Even in today’s tumultuous television space, where changing viewing habits and newer platforms like Netflix are continually shaking things up, Comedy Central has managed to breathe new life into the traditional TV realm in recent years with a string of shows that have resonated with its target audience of “millennial guys.”
The Viacom-owned cable channel has some of the most talked-about shows on television today, including newcomers like Broad City as well as classics like South Park.
During a keynote at Social Media Week in New York City, Comedy Central’s chief marketing officer Walter Levitt gave attendees some insight into how the brand has "melded social and traditional advertising" to create buzzworthy campaigns for its roster of shows.
To give the audience an example of how Comedy Central does this, Levitt explained how he and his team created a campaign for Inside Amy Schumer three years ago before the show initially premiered. Back then, Schumer wasn’t the household name she is today, and Comedy Central was trying to find a way to draw some attention to the budding comedian.
To do this, Comedy Central executed a unique out-of-home campaign where real-time video footage of Schumer was projected onto buildings in New York and LA. In the video (see below), Schumer pretended like she was appearing in a cheesy phone-sex ad, with the text ‘Call Amy now! She has a secret! 1-800-388-7962’ stuck below her.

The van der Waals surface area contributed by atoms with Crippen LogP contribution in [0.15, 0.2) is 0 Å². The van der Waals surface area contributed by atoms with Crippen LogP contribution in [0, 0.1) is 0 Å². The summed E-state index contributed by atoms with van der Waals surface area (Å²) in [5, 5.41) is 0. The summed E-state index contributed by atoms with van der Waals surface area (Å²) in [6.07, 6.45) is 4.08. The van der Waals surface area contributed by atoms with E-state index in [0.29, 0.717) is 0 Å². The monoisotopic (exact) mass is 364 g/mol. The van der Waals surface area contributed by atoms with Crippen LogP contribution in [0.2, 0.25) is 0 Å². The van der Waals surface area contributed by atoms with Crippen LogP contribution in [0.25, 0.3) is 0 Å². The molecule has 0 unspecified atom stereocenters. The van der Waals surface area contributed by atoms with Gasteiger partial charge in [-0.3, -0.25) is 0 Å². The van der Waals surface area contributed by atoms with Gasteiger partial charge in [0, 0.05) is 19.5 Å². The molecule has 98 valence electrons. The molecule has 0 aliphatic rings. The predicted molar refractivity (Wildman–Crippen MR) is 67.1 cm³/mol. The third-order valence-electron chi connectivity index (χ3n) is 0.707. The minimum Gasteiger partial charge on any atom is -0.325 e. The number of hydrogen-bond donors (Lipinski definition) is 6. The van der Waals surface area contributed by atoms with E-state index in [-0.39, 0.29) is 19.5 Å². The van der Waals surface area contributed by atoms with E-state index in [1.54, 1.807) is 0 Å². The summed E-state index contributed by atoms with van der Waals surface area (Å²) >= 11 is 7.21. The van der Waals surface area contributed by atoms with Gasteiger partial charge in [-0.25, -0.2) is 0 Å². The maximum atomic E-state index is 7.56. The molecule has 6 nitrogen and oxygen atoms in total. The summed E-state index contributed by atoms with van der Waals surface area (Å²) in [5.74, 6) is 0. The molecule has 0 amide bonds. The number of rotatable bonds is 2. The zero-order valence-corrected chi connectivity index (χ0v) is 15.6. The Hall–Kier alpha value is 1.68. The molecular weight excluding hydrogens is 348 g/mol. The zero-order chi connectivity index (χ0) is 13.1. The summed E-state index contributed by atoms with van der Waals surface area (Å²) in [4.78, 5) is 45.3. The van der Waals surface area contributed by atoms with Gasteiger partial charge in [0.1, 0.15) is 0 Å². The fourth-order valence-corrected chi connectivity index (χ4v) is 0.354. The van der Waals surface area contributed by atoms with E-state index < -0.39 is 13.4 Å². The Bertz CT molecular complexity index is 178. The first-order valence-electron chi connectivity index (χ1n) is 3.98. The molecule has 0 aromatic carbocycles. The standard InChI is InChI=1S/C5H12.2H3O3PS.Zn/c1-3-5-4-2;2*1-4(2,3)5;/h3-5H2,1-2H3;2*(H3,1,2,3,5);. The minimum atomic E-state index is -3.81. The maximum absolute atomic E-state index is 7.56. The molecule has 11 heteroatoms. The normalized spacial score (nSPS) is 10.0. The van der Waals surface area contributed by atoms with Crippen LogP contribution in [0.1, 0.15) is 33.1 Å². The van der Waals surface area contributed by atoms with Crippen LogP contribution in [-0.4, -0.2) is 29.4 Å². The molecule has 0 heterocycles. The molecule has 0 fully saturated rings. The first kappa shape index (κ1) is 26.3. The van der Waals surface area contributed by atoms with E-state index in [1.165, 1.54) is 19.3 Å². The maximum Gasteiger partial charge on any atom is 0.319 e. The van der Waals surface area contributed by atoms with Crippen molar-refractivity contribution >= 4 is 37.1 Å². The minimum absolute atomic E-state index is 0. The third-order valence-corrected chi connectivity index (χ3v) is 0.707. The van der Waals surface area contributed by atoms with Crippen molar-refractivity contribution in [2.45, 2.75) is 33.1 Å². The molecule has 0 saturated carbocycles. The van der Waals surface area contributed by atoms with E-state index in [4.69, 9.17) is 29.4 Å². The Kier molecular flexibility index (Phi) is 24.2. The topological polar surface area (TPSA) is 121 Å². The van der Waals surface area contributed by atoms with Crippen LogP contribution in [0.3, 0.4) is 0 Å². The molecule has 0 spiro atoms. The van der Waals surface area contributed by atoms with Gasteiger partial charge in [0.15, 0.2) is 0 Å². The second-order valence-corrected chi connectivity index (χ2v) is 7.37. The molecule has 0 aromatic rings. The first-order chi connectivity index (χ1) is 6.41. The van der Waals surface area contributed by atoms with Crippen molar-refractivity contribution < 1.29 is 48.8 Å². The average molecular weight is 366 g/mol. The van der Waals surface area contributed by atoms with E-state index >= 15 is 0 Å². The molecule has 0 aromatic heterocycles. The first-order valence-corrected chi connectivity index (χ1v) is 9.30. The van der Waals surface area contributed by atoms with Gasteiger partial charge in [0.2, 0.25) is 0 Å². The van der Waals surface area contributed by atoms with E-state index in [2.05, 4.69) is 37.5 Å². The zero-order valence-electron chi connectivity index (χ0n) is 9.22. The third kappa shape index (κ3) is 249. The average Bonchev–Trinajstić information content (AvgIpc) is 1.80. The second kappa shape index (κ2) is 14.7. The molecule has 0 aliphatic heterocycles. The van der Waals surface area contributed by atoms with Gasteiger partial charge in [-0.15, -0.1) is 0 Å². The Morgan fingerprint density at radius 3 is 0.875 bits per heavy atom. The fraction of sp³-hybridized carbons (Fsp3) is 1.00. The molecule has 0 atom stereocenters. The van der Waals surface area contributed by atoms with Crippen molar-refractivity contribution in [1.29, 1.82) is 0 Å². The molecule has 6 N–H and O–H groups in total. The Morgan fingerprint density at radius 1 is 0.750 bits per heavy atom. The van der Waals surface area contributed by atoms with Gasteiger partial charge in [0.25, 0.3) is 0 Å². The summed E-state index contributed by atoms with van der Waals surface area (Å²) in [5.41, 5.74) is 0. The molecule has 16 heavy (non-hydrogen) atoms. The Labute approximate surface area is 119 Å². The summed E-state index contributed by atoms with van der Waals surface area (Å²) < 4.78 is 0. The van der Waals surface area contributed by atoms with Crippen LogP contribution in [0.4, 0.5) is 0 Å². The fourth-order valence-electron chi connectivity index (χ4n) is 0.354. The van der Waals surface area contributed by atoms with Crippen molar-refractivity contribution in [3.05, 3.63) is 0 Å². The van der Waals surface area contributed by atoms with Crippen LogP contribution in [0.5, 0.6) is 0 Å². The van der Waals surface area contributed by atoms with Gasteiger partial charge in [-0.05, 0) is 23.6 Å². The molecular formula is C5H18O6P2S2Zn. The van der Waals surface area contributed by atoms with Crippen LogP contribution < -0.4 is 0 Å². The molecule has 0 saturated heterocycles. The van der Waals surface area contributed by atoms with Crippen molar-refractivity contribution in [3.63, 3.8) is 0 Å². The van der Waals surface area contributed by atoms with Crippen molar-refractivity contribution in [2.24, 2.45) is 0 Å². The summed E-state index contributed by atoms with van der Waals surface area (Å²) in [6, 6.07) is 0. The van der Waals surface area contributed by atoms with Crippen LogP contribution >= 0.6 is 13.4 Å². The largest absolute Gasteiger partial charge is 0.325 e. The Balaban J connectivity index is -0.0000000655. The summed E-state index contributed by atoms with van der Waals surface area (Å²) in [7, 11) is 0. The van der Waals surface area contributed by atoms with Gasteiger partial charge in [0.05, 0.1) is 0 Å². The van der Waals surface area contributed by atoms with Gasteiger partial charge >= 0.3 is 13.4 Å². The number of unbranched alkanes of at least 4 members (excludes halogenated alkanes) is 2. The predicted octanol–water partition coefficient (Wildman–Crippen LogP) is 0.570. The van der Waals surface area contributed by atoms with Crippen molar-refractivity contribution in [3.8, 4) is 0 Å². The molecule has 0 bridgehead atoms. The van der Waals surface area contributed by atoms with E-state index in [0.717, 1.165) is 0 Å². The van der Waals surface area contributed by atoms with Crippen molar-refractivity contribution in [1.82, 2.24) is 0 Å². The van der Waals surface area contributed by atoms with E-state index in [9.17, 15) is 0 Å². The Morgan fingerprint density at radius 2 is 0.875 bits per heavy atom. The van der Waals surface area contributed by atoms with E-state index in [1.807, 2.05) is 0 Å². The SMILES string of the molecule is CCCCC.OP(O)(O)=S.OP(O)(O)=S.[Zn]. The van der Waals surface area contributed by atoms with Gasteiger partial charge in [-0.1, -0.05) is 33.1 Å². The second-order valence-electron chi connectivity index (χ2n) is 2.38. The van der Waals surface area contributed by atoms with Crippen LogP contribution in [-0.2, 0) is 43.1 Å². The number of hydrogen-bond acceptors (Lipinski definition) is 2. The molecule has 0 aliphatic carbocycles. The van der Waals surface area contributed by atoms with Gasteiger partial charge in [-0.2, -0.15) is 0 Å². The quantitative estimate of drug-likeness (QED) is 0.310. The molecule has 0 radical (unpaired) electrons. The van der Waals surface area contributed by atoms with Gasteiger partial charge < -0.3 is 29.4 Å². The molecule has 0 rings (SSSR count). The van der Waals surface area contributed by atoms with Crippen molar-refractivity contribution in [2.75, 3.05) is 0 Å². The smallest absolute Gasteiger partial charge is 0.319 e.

Viewers who actually dialed the number could have a conversation with the comedian in real-time, and some took to Twitter using the hashtag #InsideAmy to share their wacky experience. According to Levitt, about 1,600 people actually called the number, and the outdoor stunt resulted in “a decent amount of social sharing.”
More recently, Comedy Central did something similar for its wildly popular show Broad City. To get fans excited for the show’s season three premiere earlier this year, Comedy Central invited them to come to Brooklyn and paint a giant Broad City-themed billboard. According to Levitt, more than 1,000 people showed up to take part in the experience – and of course share it on Facebook, Instagram and Twitter.
“This was not about the on-the-ground event. It was all about the sharing,” Levitt said, telling audience members that Comedy Central’s out-of-home and experiential events are always rooted in social strategy. “We no longer do things that do not have a sharing component.”
Overall, Levitt said that one of the key takeaways when it comes to combining traditional marketing with social is that not everything is going to be measurable or even successful – but he encourages marketers to still do it anyway.
“We’re very aware that everything we do is not going to be directly measurable. I think it’s important in this space, more than any other space, to just try stuff,” he said.